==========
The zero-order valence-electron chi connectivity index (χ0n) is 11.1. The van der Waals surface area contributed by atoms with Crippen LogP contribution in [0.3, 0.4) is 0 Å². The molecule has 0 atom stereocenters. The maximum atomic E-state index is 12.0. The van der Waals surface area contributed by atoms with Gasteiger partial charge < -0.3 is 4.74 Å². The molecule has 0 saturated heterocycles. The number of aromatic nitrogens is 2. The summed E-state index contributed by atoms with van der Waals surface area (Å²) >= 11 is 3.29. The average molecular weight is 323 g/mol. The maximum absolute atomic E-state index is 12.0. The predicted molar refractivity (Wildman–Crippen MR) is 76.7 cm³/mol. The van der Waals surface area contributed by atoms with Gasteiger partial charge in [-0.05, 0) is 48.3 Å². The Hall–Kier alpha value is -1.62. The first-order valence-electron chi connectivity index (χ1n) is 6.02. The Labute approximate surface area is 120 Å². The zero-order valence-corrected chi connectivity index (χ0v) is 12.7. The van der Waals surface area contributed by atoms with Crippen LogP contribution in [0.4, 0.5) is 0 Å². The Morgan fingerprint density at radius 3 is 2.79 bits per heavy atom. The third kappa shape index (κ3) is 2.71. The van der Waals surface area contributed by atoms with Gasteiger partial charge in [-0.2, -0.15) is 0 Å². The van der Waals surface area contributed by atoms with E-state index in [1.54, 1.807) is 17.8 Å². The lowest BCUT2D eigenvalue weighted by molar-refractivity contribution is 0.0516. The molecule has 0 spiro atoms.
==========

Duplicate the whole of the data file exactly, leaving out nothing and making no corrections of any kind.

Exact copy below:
The zero-order valence-electron chi connectivity index (χ0n) is 11.1. The van der Waals surface area contributed by atoms with Crippen LogP contribution in [0.3, 0.4) is 0 Å². The molecule has 0 atom stereocenters. The maximum atomic E-state index is 12.0. The van der Waals surface area contributed by atoms with Gasteiger partial charge < -0.3 is 4.74 Å². The molecule has 0 saturated heterocycles. The number of aromatic nitrogens is 2. The summed E-state index contributed by atoms with van der Waals surface area (Å²) >= 11 is 3.29. The average molecular weight is 323 g/mol. The maximum absolute atomic E-state index is 12.0. The predicted molar refractivity (Wildman–Crippen MR) is 76.7 cm³/mol. The van der Waals surface area contributed by atoms with Gasteiger partial charge in [-0.05, 0) is 48.3 Å². The Hall–Kier alpha value is -1.62. The first-order valence-electron chi connectivity index (χ1n) is 6.02. The Labute approximate surface area is 120 Å². The zero-order valence-corrected chi connectivity index (χ0v) is 12.7. The van der Waals surface area contributed by atoms with Crippen LogP contribution in [0.4, 0.5) is 0 Å². The Morgan fingerprint density at radius 3 is 2.79 bits per heavy atom. The third kappa shape index (κ3) is 2.71. The van der Waals surface area contributed by atoms with Gasteiger partial charge in [-0.2, -0.15) is 0 Å². The van der Waals surface area contributed by atoms with E-state index in [1.54, 1.807) is 17.8 Å². The lowest BCUT2D eigenvalue weighted by molar-refractivity contribution is 0.0516. The molecule has 0 spiro atoms.